Sony’s $US175 million bet on rebooting the flagging Spider-Man franchise looks like paying off as Spider-Man: Homecoming smashed opening records for the series in 56 international markets last weekend, including Australia.
The action-adventure starring 20-year-old Tom Holland as Peter Parker, alongside Robert Downey Jr and Chris Evans, rang up $10.1 million on 285 locations for a whopping screen average of $36,000.
That obliterates the $5.3 million debut of The Amazing Spider Man 2: Rise of Electro in 2014, which finished up earning just $16 million.
Just the second feature directed by Jon Watts, who made his debut with the obscure 2015 thriller Cop Car, the Marvel Studios/Pascal Pictures production raked in an estimated $116 million in the US, the studio’s second biggest opening behind Spider-Man 3’s $151.1 million in 2007, and $140 million on 23,400 screens internationally.
In Oz the top 20 titles’ receipts shot up by 58 per cent to $22.5 million, according to Numero, thanks to Spidey, an appealing bunch of family films and the school holidays.
Among the other new releases, Roadshow’s It Comes at Night, a horror movie starring Joel Edgerton, Carmen Ejogo and Kelvin Harrison Jr, scared up just $142,000 on 35 screens; no surprise because that genre generally struggles.
Fairfax Media’s Jake Wilson professed to being completely charmed by Chicken People, US TV journalist Nicole Lucas Haimes’ feature documentary on the world of competitive show chickens and their breeders. Audiences evidently did not share his enthusiasm as the film laid an egg for distributor Icon, taking $30,000 on 12 screens including previews.
Universal/Illumination Entertainment’s Despicable Me 3 collected $4.2 million in its fourth weekend at 325 cinemas, up 22 per cent. Directed by Pierre Coffin and Kyle Balda, the comedy voiced by Steve Carell, Kristen Wiig and Trey Parker has banked a lucrative $23.6 million.
Disney/Pixar’s Cars 3 is tracking well below the previous edition but progressed to $8.9 million after fetching $2 million in its third frame on 316, ticking up by 10 per cent.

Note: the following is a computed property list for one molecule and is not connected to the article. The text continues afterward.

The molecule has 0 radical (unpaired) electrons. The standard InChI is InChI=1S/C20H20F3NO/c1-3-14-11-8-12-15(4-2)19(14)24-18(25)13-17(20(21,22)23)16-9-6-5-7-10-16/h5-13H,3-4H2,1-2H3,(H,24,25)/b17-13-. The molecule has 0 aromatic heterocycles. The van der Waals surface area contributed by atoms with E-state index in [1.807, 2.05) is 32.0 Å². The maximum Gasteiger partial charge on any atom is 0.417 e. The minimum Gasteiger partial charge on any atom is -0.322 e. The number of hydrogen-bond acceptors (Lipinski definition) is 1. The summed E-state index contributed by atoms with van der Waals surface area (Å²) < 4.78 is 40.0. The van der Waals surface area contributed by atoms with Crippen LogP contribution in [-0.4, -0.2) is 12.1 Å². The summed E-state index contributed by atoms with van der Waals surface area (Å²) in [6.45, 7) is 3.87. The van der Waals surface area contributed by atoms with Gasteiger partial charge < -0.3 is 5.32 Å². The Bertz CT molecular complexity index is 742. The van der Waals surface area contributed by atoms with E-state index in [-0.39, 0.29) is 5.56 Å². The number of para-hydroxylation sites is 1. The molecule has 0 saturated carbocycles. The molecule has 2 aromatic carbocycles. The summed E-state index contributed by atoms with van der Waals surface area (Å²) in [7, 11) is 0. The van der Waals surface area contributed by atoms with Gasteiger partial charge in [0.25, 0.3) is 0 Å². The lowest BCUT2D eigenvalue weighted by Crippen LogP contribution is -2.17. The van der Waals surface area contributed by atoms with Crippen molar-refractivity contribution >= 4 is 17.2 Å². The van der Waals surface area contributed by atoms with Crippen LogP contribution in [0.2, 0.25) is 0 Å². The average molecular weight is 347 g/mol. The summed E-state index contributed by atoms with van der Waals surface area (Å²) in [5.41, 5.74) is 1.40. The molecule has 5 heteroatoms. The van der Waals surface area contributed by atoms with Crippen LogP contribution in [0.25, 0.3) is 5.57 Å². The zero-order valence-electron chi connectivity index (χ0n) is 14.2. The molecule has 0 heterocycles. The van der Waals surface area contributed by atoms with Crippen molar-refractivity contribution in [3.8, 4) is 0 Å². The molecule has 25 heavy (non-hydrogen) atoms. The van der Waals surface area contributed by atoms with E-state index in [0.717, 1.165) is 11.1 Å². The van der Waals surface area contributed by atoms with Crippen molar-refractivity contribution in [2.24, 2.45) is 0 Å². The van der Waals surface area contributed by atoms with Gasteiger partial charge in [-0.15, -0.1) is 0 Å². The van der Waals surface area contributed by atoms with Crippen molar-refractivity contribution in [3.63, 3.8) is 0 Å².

Warner Bros’ blockbuster Wonder Woman is showing great stamina, easing by 31 per cent to $1.2 million in its sixth outing on 255, propelling the total to $28.7 million.
Paramount’s Transformers: The Last Knight staggered along to $10.4 million after taking $1.04 million in its third weekend on 273; a plunge of 52 per cent. Michael Bay’s action adventure isn’t a total disaster as the international gross of $375.7 million is a whole lot better than the domestic total of around $118 million.
After a slow start, Fox’s Diary of a Wimpy Kid: The Long Haul got the school holiday-boost it needed, jumping by 57 per cent to $919,000 in its second weekend of national release to reach $3.7 million.
The House, the apparently unfunny comedy starring Will Ferrell and Amy Poehler, fell by 44 per cent to $902,000 in its second sojourn on 231, yielding a mediocre $3.2 million for Roadshow.
Sony’s clunker Rough Night is on its last legs, taking $185,000 in its fourth weekend on 142, down 57 per cent. Director-writer Lucia Aniello’s black comedy starring Scarlett Johansson, Kate McKinnon, Jillian Bell, Zoë Kravitz and Ilana Glazer has banked $4.6 million.
Paramount’s under-performer The Mummy reached $10.1 million after scraping up $174,000 in its fifth frame on 119, off by 54 per cent.